Writing mostly about computers and math.


Some pretty triangles.

A few months ago I was playing around with Delaunay triangulations and realised today that I never wrote anything about it. Briefly, a Delaunay triangulation of a set of points is a way of drawing triangles connecting those points in order to maximize the minimum angle of all of the triangles. They often look something like this:

A Delaunay triangulation of eight points.

As you can see, the triangles are all pretty nicely-shaped with no long, skinny triangles or short, fat triangles to be found. Now, you've probably seen those desktop backgrounds with all the little colored triangles — that's what I wanted to create. It looks like Delaunay triangulation is the way everyone does it, so I wrote a little Python script to do the math for me.

The Algorithm

One of the more straightforward methods for finding a Delaunay triangulation is the Bowyer-Watson algorithm. This algorithm works by adding the points to the triangulation one at a time. It has basically 4 steps:

  1. Add a point to the triangulation
  2. Find all of the triangles whose circumcircles contain the new point (the "bad" triangles)
  3. Remove the bad triangles from the triangulation, leaving a star-shaped hole
  4. Re-triangulate the hole using the new point, i.e. connect each pair of hole vertices to the new point, making a new triangle

Simple enough, but how do we get the valid starting triangulation? Well, the easy way to do it is to start with a triangle that encloses all of the points we want to triangulate. There are a lot of algorithms out there for finding a bounding triangle for a set of points, but I don't really care whether or not my choice of triangle is optimal. I just started with a convex hull (which is easy to find) and then brute-forced a triangle using some of those edges. Some of the bounding triangles are pretty gnarly, but it works well enough for this purpose. Here's what that looks like with 20 random points:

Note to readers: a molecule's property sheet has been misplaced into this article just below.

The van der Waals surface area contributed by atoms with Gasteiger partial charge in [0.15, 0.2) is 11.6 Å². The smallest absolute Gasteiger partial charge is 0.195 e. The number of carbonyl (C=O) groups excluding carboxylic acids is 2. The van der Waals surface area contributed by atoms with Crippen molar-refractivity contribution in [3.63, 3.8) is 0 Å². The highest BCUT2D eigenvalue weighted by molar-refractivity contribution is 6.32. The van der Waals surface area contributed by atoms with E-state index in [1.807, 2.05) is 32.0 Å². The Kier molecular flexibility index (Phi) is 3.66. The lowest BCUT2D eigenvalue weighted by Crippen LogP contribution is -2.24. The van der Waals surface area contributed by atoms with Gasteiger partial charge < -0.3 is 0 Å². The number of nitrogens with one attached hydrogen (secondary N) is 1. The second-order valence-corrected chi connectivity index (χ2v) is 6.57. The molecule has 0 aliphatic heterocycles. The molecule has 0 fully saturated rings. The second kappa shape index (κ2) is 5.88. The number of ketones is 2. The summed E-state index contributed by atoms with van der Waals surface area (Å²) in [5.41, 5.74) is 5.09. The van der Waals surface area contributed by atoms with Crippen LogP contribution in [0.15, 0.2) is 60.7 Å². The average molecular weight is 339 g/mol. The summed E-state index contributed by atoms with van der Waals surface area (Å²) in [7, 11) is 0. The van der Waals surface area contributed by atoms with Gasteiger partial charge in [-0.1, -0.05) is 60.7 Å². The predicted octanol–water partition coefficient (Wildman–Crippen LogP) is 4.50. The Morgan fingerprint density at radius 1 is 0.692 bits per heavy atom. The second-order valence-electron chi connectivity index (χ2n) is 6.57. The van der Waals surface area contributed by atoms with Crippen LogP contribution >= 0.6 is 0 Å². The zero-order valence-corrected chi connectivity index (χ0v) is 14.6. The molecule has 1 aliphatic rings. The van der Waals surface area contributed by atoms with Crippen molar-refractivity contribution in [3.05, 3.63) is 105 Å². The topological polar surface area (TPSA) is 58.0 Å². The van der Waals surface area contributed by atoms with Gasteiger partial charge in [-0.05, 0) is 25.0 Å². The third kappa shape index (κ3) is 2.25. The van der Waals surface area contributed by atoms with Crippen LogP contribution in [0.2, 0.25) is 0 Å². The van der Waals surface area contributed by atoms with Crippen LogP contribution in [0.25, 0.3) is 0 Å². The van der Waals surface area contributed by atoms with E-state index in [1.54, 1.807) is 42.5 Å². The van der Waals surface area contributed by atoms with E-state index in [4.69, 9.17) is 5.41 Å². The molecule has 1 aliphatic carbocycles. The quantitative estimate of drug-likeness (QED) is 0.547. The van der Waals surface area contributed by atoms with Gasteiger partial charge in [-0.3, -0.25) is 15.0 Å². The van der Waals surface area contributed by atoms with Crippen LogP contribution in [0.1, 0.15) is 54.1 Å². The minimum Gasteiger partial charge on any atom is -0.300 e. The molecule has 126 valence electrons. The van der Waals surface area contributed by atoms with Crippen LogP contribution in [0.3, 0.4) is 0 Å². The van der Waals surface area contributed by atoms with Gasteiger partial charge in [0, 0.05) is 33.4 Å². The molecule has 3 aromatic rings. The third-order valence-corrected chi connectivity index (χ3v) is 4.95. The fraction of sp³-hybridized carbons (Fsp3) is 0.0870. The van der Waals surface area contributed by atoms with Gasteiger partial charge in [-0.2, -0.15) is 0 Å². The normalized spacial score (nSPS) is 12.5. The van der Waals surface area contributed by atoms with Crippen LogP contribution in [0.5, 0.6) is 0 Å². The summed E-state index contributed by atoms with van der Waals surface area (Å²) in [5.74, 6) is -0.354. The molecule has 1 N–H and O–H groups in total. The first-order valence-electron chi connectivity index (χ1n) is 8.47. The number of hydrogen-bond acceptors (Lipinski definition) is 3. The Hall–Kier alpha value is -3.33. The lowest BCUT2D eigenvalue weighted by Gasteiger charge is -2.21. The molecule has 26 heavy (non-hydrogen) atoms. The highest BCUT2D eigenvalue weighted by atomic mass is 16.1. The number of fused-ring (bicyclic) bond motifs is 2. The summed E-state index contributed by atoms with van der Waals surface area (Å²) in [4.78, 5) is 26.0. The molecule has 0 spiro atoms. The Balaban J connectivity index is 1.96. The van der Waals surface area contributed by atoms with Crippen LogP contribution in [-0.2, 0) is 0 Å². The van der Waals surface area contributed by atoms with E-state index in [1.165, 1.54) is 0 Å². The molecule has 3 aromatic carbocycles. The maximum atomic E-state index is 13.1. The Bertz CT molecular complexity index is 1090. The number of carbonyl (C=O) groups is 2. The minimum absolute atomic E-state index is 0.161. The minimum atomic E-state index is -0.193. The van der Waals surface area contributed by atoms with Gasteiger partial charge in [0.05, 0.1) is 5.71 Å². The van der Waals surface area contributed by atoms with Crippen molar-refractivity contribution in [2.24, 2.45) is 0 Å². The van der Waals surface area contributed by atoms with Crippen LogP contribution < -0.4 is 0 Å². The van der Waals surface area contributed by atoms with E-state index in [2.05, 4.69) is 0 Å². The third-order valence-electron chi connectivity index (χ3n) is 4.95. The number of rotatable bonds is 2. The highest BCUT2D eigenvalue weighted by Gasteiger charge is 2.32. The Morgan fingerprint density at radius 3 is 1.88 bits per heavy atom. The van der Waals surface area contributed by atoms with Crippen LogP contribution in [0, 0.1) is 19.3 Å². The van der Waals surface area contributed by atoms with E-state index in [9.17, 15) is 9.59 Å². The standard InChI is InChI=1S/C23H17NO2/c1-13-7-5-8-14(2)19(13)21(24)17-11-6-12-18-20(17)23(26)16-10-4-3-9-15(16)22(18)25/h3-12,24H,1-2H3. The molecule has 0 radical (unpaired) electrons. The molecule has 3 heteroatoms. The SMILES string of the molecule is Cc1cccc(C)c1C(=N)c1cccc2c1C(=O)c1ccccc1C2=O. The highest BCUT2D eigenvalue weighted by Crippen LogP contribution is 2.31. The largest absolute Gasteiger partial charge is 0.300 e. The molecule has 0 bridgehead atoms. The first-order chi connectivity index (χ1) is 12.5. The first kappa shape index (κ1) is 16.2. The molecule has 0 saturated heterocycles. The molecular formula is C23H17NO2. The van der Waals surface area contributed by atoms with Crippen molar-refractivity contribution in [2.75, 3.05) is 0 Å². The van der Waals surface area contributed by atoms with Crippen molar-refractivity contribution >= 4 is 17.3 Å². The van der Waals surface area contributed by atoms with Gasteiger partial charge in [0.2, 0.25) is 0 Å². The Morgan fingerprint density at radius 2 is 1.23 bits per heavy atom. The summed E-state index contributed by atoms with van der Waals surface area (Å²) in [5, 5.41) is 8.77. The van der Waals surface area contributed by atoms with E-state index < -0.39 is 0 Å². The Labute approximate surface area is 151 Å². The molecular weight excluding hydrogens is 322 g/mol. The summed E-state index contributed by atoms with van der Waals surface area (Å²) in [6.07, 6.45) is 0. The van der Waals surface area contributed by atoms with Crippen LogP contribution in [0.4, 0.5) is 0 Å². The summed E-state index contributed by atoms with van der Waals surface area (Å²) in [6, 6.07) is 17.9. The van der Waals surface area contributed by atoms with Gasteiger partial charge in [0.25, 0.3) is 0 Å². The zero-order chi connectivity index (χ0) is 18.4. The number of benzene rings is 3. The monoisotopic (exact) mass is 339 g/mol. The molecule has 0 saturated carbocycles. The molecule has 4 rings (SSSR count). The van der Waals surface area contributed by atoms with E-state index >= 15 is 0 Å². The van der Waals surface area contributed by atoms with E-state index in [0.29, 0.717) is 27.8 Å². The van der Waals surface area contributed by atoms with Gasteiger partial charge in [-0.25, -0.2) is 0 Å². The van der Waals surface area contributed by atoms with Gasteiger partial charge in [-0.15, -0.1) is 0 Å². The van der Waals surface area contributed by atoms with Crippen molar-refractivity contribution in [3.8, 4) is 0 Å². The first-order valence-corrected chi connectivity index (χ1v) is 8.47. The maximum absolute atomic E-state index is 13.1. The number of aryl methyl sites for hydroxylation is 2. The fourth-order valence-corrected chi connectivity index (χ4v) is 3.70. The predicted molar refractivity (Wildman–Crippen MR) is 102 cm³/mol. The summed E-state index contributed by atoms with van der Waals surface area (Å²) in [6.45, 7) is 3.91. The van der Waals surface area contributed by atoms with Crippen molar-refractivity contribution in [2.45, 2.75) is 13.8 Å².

A convex hull and bounding triangle for 20 random points.

That's probably not the smallest triangle that contains all of those points, but it doesn't really matter since it gets thrown out at the end anyway. Once it finds a bounding triangle, my algorithm scales it up a bit to make sure none of its vertices lie in the set of points to triangulate. So, starting with this bounding triangle, we add the points one at a time, using the Bowyer-Watson algorithm to update the triangulation. Here's what that looks like a step at a time using the same eight points from the beginning of this article:

An animated GIF showing how a Delaunay triangulation of 8 points is constructed using the Bowyer-Watson algorithm.

Now that we can calculate a Delaunay triangulation of an arbitrary set of points, let's use it to make something nice to look at.

Pretty Pictures

Using Delaunay triangulations to generate interesting images is fairly simple. The first thing we do is generate some points to triangulate. I started with random points, but I wanted to generate right and equilateral triangles too. Fortunately it's easy to calculate points that will result in the kind of triangles I want. Once we've got the triangles, we need a method for coloring them. A popular one seems to be to use gradients, so that's what I started with. I tried a bunch of simple linear gradients and they all look pretty good. the color of each triangle is calculated based on the value of the gradient at its centroid with a random amount of darkening added to help each triangle stand out. Here are some samples of the output:

Examples of triangulated gradients

Neat. I thought it would be fun if I could triangulate images too, so I wrote some code that would take an image and use the pixels in the image instead of coloring the triangles using a gradient. Here's what that looks like:

Triangulated Image

The code is available on GitHub if you'd like to play with it. I've made some pretty neat desktops for myself with it, so hopefully somebody else will be able to enjoy it too.